Iran Says Too Early to Discuss Oil Output Freeze at AlgiersBy and
Iran seeking to reach pre-sanctions level of production: NIOC
May reach that level of output by end-2016 or early-2017: NIOC
It will be too early for Iran to discuss freezing crude output when the world’s biggest producers meet later this month in Algiers, according to an official from the Persian Gulf nation’s state-oil company.
Iran will be ready to decide on capping production once output reaches the level it was before international sanctions were imposed on the country, Mohsen Ghamsari, director for international affairs at state-run National Iranian Oil Co., said in an interview in Singapore Thursday. That’s “slightly” above 4 million barrels a day, which may be achieved by the end of 2016 or early next year, he said. The nation is currently pumping about 3.8 million barrels daily.
“As soon as we come back to pre-sanction levels, we will be ready to discuss quotas and level of production,” Ghamsari said. “Four million barrels a day production level is not very far from our hands. I hope by end-2016 or early next year, we would be able to reach that level.”
Iran’s position limits the options when producers meet to discuss how to address the persistent crude glut that’s weighing on prices. While its comments rule out discussing a production freeze, they may still leave the door open for other ways to rebalance the market such as agreeing on a supply ceiling. Iraq has given other OPEC members a level at which it can cap its output, according to the head of the state oil company. A previous proposal to limit production collapsed in April when Saudi Arabia insisted on Iran’s participation.
Oil at $40 to $50 a barrel is “reasonable” and the market is in “stable condition,” Ghamsari said. National Iranian Oil Co. can survive with those prices because its production cost is less than $10 a barrel, he said. The nation aims to export 2.2 million barrels a day of crude in 2016 and is expected to reach pre-sanctions levels of 2.35 million daily next year.
“Don’t expect anything of substance to be agreed on output at the Algiers meeting,” said Victor Shum, Singapore-based vice president at industry consultant IHS Inc. “It will be a non-event and any attempts to manage output won’t happen. It will be a dud but that’s not a surprise.”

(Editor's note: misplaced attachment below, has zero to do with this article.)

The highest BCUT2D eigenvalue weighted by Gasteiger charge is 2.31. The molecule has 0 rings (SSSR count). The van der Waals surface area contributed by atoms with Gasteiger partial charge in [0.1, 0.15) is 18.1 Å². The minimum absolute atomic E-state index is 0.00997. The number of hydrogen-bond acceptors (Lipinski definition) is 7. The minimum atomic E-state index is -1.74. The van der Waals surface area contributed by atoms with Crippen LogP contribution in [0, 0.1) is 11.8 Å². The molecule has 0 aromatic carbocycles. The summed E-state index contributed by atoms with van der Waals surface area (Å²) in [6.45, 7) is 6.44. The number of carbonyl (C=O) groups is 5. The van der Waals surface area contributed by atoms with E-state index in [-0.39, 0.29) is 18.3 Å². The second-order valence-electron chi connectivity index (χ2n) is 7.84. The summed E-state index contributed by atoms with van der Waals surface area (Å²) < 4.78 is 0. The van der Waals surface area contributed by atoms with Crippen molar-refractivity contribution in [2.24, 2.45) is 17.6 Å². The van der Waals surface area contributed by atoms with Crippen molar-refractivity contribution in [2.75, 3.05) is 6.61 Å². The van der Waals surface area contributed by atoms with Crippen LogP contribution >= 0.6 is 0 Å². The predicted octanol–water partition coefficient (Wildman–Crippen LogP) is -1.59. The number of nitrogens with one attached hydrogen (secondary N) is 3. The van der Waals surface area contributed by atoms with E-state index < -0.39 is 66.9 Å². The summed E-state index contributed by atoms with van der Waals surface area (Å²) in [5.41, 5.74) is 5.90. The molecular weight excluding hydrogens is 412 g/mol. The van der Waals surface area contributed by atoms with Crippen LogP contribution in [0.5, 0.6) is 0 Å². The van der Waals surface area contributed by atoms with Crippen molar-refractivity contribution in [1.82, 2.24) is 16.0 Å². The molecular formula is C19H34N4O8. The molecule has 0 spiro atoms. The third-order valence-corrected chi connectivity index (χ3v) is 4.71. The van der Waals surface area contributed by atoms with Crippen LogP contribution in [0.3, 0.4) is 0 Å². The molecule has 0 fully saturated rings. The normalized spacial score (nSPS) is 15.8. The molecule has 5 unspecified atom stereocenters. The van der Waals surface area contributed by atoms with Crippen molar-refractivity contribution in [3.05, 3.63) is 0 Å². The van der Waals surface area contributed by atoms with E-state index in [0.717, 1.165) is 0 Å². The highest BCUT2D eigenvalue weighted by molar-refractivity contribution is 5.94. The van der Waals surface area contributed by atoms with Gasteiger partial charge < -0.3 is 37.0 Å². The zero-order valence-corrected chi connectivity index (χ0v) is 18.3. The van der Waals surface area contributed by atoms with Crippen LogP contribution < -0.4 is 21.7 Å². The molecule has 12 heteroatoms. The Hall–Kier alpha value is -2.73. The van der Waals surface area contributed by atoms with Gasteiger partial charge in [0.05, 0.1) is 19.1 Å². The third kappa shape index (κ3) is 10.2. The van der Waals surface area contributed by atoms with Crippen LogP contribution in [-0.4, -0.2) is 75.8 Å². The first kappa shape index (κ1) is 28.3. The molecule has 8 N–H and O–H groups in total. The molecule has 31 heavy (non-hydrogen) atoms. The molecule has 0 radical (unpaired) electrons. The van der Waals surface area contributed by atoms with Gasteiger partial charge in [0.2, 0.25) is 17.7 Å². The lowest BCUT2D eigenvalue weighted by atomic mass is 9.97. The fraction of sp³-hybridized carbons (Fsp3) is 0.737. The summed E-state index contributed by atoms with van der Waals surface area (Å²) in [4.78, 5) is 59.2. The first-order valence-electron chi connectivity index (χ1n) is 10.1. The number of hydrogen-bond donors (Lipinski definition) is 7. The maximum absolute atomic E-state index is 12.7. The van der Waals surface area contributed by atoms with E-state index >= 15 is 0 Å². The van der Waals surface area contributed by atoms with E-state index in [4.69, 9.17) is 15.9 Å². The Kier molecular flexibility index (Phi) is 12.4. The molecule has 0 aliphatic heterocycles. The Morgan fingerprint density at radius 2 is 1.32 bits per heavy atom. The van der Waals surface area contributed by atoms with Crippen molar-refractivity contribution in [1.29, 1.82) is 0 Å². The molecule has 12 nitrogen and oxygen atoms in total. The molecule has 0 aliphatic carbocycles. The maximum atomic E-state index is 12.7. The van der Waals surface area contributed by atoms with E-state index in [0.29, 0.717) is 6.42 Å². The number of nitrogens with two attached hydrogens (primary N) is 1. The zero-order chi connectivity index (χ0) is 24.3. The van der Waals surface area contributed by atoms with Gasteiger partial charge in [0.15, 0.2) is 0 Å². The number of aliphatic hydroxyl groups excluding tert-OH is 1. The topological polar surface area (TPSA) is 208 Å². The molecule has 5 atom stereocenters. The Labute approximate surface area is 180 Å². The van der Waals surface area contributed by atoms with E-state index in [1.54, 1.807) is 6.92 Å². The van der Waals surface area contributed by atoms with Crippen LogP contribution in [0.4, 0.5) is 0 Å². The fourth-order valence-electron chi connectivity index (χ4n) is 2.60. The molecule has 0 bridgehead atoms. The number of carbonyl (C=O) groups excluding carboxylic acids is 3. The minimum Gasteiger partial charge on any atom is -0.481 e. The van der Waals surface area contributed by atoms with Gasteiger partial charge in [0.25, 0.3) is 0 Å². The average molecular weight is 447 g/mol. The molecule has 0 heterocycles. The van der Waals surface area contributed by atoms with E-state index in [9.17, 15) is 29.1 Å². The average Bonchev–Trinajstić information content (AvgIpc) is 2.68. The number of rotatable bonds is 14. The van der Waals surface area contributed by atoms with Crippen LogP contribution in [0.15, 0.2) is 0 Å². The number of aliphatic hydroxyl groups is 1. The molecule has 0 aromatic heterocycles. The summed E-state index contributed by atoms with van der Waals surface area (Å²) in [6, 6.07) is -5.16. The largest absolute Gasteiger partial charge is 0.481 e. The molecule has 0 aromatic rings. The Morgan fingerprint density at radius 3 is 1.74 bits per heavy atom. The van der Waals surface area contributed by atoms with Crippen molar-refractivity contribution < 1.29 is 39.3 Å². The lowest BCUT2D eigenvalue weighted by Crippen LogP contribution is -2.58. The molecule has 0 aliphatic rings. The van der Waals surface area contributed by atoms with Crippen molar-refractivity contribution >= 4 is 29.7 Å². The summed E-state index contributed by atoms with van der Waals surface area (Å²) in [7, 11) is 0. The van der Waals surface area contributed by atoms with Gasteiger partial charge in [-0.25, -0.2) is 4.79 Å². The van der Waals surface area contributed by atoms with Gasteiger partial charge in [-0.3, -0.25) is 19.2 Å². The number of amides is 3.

Brent crude, the global benchmark, was up 1.8 percent at $48.82 a barrel by 4:39 p.m. Singapore time on the London-based ICE Futures Europe exchange. West Texas Intermediate, the U.S. marker, was 2 percent higher at $46.39 a barrel in New York.
Saudi Arabia and Russia, the world’s top two crude-oil producers, this week pledged to cooperate to stabilize global markets, while failing to announce any specific measures to bolster prices.
Producers that destabilized oil markets have the greatest responsibility to steady them, Iranian Oil Minister Bijan Namdar Zanganeh said last month, according to the Shana news service, without identifying any such countries. The nation will support any measures to revive prices “while preserving its national interests” to regain market share, Mehr news agency cited Deputy Oil Minister Amir Hossein Zamaninia as saying this month.
“Of course, it is not so easy to secure demand if we want to increase production,” Ghamsari said on Thursday. “It is difficult as the competition is quite high. A lot of producers are trying to find customers for their own crudes.”
Crude has gained about 10 percent since the Organization of Petroleum Exporting Countries said in August that it will hold talks in Algiers. Producers have been discussing proposals to limit output after a glut cut prices by more than half from two years earlier. While OPEC adopted a Saudi-led policy allowing members to raise output to protect market share from higher-cost producers in 2014, Iran’s supplies were constrained until this year.
The U.S. and European Union tightened sanctions on the Islamic Republic in 2012 over its nuclear program. Cut off from global oil markets, Iran’s production fell to around 2.5 million barrels a day compared with more than 4 million in mid-2008. The country has boosted output quickly since the easing of sanctions in January, though additional increases may be a challenge without international investment and technology.
— With assistance by Sam Wilkin
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